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Budapest Festival Orchestra: Brahms – 2

Budapest, Palace of Arts — Bela Bartok National Concert Hall

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About the Event

Immerse yourself in the stunning architecture of Budapest's breathtaking Palace of Arts for the ultimate concert set to awake your understanding of classical music.

After their February performance, the BFO is set to dazzle in May with two additional pieces from Brahms’ Hungarian Dances, a riveting concerto, and a symphony that dives deep into the heart of musical expression. The concluding dance of the series, also one of its most melodious, will set the tone for each segment. The performance will culminate with the melancholic Symphony in E minor by Brahms, a musical journey that spans from the Middle Ages to the Romantic era. The piece preceding the intermission, originally intended as a fifth symphony, was transformed into a double concerto. The violin's mesmerizing notes come from the 1693 Stradivarius played by Veronika Eberle, whose sound, as described by a Bachtrack critic, feels 'like a sunbeam piercing through the clouds.' Sharing the stage with her is the legendary and multifaceted Steven Isserlis, an inductee of the Gramophone Hall of Fame, celebrated for his roles as a cellist, writer, music pioneer, and ardent enthusiast.

Brahms’ twenty‐one Hungarian Dances stands as the crown jewel of his works. Ede Reményi, a violinist companion of the composer, acquainted him with the enchanting melodies of Hungarian urban gypsy music, particularly the csárdás and verbunkos genres. Brahms' arrangements for piano duets have become more iconic in their orchestral renditions. The vivacious 21st Hungarian Dance, marked by its swift rhythm, intricate embellishments, and the flute's dominance, evokes images of expert folk recorder performances. The 14th dance stands out as one of the rare pieces where Brahms crafted an original melody, creating a slow, graceful number echoing the elegance of a palotás, a traditional Hungarian court dance.

In a letter to Clara Schumann, Brahms amusingly remarked, “I was struck with the idea of crafting a concerto for violin and cello.” This double concerto served as an olive branch to Joseph Joachim, mending their strained friendship after Joachim's contentious divorce with his wife Amalie – a dispute where Brahms had sided with Amalie. In this composition, the cello and violin solos, representing Brahms and Joachim respectively, find harmony in their musical conversation, mirroring their real‐life reconciliation. While both instruments shine in their solos, it's their duets that captivate the audience, particularly when playing in unison. After an expansive introductory and slow movement, the piece concludes on a lighter note.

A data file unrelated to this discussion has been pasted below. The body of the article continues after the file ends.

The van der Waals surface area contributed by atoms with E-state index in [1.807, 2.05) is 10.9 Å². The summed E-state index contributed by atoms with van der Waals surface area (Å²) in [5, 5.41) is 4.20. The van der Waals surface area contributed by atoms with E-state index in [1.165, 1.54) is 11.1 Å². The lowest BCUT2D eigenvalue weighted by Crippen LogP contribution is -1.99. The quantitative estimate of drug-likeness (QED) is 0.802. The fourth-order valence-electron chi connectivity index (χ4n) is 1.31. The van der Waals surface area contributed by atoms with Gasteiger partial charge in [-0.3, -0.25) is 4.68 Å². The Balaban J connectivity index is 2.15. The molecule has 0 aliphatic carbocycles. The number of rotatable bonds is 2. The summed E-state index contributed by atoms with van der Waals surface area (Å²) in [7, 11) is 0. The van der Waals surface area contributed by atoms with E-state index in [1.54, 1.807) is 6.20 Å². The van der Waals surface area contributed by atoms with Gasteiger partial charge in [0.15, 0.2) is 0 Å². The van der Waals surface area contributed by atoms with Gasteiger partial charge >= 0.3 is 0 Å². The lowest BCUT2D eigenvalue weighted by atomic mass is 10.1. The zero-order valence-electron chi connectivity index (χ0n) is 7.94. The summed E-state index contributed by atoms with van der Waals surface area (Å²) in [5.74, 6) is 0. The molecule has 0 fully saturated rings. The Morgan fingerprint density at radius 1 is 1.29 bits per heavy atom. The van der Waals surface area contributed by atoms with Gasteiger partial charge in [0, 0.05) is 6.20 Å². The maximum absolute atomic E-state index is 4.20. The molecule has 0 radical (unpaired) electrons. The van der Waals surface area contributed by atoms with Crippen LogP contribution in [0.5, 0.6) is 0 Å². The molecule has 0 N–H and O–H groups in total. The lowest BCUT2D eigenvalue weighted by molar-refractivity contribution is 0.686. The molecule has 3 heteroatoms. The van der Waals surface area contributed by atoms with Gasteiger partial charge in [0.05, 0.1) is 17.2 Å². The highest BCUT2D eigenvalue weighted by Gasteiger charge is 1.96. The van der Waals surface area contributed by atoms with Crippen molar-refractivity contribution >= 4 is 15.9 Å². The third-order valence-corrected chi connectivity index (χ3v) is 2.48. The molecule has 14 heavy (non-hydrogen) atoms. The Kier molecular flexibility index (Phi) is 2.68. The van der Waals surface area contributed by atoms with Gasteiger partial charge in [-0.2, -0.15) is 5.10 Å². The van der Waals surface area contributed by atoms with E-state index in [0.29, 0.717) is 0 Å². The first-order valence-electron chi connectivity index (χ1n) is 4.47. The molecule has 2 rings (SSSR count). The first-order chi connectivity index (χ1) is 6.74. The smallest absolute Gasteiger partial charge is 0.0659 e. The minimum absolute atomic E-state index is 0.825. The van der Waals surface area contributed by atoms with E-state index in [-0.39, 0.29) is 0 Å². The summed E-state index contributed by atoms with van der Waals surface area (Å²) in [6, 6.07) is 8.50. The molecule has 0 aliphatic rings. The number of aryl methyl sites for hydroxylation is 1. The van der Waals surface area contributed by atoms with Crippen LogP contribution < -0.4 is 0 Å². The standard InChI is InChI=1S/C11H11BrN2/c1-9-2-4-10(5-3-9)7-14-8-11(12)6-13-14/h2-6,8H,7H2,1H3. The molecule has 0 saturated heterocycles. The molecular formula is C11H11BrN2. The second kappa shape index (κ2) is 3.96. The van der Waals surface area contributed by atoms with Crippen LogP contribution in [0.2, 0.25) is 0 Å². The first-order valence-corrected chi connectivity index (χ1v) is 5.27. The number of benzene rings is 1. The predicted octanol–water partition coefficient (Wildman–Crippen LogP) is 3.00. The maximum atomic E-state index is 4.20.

Contrary to Brahms’ apprehensions about the grave tone of his Symphony No. 4, its debut under his direction was lauded, with two segments earning encores with the Meiningen orchestra. The symphony starts with an intertwined rhythmic melody and a straightforward theme, escalating in intricacy. Following the classic sonata form, a slow movement with a medieval Phrygian tonality showcases what many believe to be Brahms’ finest melody. Brahms displays his wit in the scherzo, accentuating the jovial atmosphere with a triangle's delicate chime. The finale, crafted in a baroque chaconne style, layers over a Bach bass tune with intricate variations, leading the symphony to a poignant close.


  • Johannes Brahms – Hungarian Dance No. 21
  • Johannes Brahms – Double Concerto For Violin And Cello In A Minor, Op. 102
  • Johannes Brahms – Hungarian Dance No. 14
  • Johannes Brahms – Symphony No. 4 in E minor, op. 98
Program is subject to change


Orchestra: Budapest Festival Orchestra
Conductor: Ivan Fischer

Ivan Fischer is one of the world's most sought‐after conductors. Chief Conductor of the Konzerthausorchester Berlin since the 2012/13 season, he was the founder of the Budapest Festival Orchestra in 1983, and he enjoys a close partnership with the Vienna State Opera. Ivan Fischer has won numerous awards, and he has performed in practically every major concert house in the world.

Violin: Veronika Eberle


Cello: Steven Isserlis

Palace of Arts

MÜPA Budapest is a multipurpose cultural and arts centre, situated in the Millenium Quarter of Budapest. The former 'Palace of Arts' houses three cultural institutions - the Bartok National Concert Hall, the Festival Theatre, and the Ludwig Museum. Opened in 2005, the centre was immediately recognised for its state-of-the-art architecture and functionally sleek interior. The MÜPA's objective is to introduce modern arts while appreciating old traditions, and to make Hungarian art more accessible to a wider audience. The Bartok Concert Hall houses a magnificent organ, one of the largest in Europe. The complex presents events of many kinds, from opera to dance and concerts of contemporary music.


Palace of Arts, Komor Marcell sétány 1., Budapest, Hungary — Google Maps

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